Thinking about buying your first home? Home buying can be a time-consuming and confusing process, but don’t let that intimidate you. We've put together some first home purchase tips and resources to help you reach your goal of homeownership.
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Before you start house hunting, figure out how much in monthly mortgage payments you can afford. A common rule of thumb to follow when figuring out your new home budget is not to spend more than 1.5 times your household income.1 You can also take advantage of homebuyer tools such as a home affordability calculator to help you determine what you can afford to spend. It behooves any first-time homebuyer to research homebuyer programs and grants, conventional loans and down payment assistance before meeting with a mortgage lender to find your best possible mortgage loan options.
If possible, get a mortgage pre-approval letter from your loan officer, which is determined based on things like your debt-to-income ratio, credit report, down payment, loan term, etc. Consider other homeowner expenses such as home improvements, decorating, furnishing, homeowners insurance, homeowners association (HOA) fees and unexpected repairs before settling on a loan amount, but also be realistic about the amount of risk you are willing to take on. Just because you get approved or have the eligibility for a certain home loan amount does not mean it’s in your best interest to borrow that much money.
Once you know your new home price range and budget, it’s time to find a local realtor with a great reputation to help you navigate the buying process and home search — from finding the actual property to negotiating closing costs. It can also be helpful for first-time homebuyers to take advantage of an exclusive buyer agent to help create and guide you through your home buying plan.
As a first-time homebuyer, you may not know the difference between the various real estate titles you encounter: real estate agent vs. broker vs. realtors. Not all real estate professionals are Realtors, but all realtors are real estate professionals.2 Realtors are held to the standards and ethics set forth by the National Association of REALTORS®, while real estate agents simply hold a real estate license in your state. Brokers have additional education beyond the agent level and for that reason can work alone or hire agents to work for them.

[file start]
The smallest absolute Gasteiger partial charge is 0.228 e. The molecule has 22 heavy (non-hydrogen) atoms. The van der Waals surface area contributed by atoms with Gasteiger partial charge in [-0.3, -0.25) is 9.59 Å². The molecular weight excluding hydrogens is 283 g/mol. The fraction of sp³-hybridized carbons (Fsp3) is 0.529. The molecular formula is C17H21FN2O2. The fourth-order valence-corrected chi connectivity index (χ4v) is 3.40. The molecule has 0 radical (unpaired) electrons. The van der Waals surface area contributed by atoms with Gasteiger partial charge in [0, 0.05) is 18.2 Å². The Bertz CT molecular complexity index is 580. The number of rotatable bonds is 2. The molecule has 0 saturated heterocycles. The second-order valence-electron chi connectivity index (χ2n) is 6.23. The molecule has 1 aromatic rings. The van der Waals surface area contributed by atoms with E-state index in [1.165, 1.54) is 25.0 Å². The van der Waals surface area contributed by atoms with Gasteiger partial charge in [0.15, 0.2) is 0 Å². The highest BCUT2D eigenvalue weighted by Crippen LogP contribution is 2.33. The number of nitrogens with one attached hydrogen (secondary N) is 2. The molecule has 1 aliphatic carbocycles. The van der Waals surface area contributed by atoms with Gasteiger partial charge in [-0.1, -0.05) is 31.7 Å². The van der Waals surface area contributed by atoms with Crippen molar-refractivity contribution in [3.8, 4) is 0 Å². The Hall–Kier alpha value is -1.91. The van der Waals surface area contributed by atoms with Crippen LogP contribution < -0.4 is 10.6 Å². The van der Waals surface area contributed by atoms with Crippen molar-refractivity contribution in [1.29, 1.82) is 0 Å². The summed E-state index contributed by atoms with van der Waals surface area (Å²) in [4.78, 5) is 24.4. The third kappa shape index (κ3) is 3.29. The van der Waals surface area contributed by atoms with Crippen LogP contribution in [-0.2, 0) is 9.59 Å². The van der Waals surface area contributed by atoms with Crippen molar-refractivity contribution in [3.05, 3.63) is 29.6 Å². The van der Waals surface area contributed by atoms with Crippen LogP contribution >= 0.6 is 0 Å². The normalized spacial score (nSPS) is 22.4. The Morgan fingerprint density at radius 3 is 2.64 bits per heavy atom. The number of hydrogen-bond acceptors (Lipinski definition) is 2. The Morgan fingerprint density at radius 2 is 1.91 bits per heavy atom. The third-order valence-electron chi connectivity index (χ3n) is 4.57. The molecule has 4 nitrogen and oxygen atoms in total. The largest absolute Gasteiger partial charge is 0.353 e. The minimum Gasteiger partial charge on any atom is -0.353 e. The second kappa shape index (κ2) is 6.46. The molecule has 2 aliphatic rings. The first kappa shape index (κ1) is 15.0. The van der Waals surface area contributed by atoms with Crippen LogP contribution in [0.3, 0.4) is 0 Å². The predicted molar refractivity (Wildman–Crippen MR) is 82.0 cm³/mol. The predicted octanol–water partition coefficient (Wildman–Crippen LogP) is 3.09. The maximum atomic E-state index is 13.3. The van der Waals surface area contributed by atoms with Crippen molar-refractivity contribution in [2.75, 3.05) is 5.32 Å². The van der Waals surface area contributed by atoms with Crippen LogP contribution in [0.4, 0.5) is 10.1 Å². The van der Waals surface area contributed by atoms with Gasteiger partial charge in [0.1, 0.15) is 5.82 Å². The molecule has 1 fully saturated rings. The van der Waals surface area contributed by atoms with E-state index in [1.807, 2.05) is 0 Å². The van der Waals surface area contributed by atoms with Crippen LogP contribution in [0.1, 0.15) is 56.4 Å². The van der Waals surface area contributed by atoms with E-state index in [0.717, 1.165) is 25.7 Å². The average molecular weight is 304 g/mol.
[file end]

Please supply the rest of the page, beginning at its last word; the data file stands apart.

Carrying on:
Whichever type of professional you choose to represent you, make sure you ask them questions about their experience in the local area and their availability to show homes and answer questions, in addition to contract terms and fees you can expect. Covering these details up front can save you time and energy in the long run.
Buying your first home can be a time consuming, complicated process, but don’t let that stop you from reaching your dream home. You’re taking the right step in educating yourself before you begin the home buying process.
Knowing the right questions to ask can help better prepare you to purchase a new home and understand your limitations. The most important questions to ask are:
- What can I afford?
- Do I have enough for a down payment?
- How much are property taxes and closing costs?
- How much will it cost to move?
- Do I have an emergency fund?
It's easy to get caught up in the moment when buying your first house but there are some critical mistakes you need to avoid. First, don't buy based on emotion or on the house alone. Make sure to research the neighborhood, the commute to work, and other factors before committing to a home purchase. It's also important to apply for a mortgage before buying a home and talking to multiple lenders and mortgage brokers. Most importantly, stay within your price range and don't buy more house than you can afford.